Even in defeat, Texans defense did its job against Brady and the Pats

Even in defeat, Texans defense did its job against Brady and the Pats

FOXBORO -- If ifs and buts were candy and nuts, my aunt would be my uncle.

Or something like that. Anyway, Jadeveon Clowney chose to put a hopeful spin on his team's 34-16 loss to the Patriots by playing some make-believe.

"If you take them plays away (the long passes Tom Brady completed), take the kick return away, we beat them," said the Texans linebacker.


Yes. Maybe they would have. There's no denying the Texans defense played very well against the Patriots and that New England was fairly fortunate to have almost every prayer of a Brady throw answered by a reception.

But they happened and the Texans are going home. Not without a measure of satisfaction on the defensive side of the ball, though.

This team that was raked over by Jacoby Brissett in a 27-0 loss in September showed how much better its defense had become in forcing Brady into a pair of picks and an 18-for-38 night.

"I think we did good," said Clowney. "Hit him when we wanted to. We were getting to him. We were messing him up disguising. Moving around. I don't think -- what was he like, three-for-something on third down? (5-for-16, actually, but still not great.) Yeah, when you're playing that good you expect to win games. [We] just didn't get the outcome that we want."

Clowney was draped on Brady a number of times. Once, he hauled Brady down after Brady threw the ball away and the quarterback was irate, asking for a flag he didn't get. Later, after Clowney tackled Brady after he'd released the ball, Clowney was flagged.

"He was rattled," said Clowney. "We [were] rattling him. Like I said, third-down conversions, what [did] they have? We had them right where we wanted them on third downs. We were getting them in third-and-longs. He was throwing the ball up, getting deep catches, man."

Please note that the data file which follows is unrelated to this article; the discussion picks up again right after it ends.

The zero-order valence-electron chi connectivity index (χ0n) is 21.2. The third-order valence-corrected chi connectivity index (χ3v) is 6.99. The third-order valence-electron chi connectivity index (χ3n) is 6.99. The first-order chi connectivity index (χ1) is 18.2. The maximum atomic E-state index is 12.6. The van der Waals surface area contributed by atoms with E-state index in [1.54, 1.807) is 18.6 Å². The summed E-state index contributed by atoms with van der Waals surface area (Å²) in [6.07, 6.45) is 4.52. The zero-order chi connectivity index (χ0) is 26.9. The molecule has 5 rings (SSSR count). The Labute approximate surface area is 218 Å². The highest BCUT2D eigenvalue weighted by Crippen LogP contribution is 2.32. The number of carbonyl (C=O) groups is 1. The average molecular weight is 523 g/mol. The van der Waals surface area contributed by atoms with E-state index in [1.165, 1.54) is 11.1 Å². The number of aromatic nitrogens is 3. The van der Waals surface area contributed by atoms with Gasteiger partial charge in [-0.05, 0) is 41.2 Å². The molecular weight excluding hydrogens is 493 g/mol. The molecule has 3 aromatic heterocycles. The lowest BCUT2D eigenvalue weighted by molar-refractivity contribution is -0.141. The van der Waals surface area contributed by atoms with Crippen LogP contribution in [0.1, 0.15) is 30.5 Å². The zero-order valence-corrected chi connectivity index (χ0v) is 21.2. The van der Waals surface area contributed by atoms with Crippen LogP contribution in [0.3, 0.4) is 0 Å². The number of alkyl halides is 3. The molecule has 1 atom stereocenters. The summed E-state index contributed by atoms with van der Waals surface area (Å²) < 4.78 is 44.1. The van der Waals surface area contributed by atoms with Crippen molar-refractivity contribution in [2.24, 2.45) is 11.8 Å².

Those downfield throws were somewhat the result of the Texans doing a good job gumming up the short and intermediate areas.

"We understand he loves the short stuff so we just added a little extra into the coverage," said linebacker Whitney Mercilus, who was as big a factor as Clowney. "That's about it. Made him hold the ball and got a couple of sacks but that wasn't enough."

How vital was it to get heat on Brady?

"Huge," said Mercilus. "If you don't get pressure on Brady he's gonna tear you apart. But he still tore us apart in the second half. All the best to the Patriots. You gotta get pressure on Brady, if you don't he'll pick you apart. Bottom line."

The picking apart wasn't complete. There were more instances where Brady had to pick himself up. But the Patriots move on while the Texans defense can only wonder what if . . .

Report: Patriots special teams ace Slater visiting Steelers

Report: Patriots special teams ace Slater visiting Steelers

Patriots seven-time Pro Bowl special teamer Matthew Slater is in Pittsburgh on Saturday making a free-agent visit to the rival Steelers, according to an ESPN's Field Yates.

Slater, who turns 33 in September, has spent the past 10 seasons in a New England. The special teams captain and one of the leaders in the locker room signed a one-year, $1.8 million contract extension in 2016.

The Patriots lost special teamer Johnson Bademosi to the Texans in free agency on Friday but signed special teamers Brandon Bolden and Brandon King just before the free agency period began.

More to come...

Brady tests his 'Brady Bunch' knowledge on NPR

Brady tests his 'Brady Bunch' knowledge on NPR

Tom Brady has been making the media rounds lately with "Good Morning America" and "The Late Show with Stephen Colbert" appearances this past week to promote his "Tom vs. Time" series and TB12 Method book. On Saturday, Brady was a phone-in guest on NPR's "Wait, Wait...Don't Tell Me" for their "Not My Job" segment. 

Before a mostly cheering live audience in Hartford and after a discussion of the benefits and drawbacks - mostly drawbacks - of tomatoes and strawberries, plus an assessment of the intelligence of most defensive coordinators, Brady settled in to handle three questions about the world's second-most famous Bradys, the family from the classic sitcom - "The Brady Bunch".

Click here to listen and see how he did.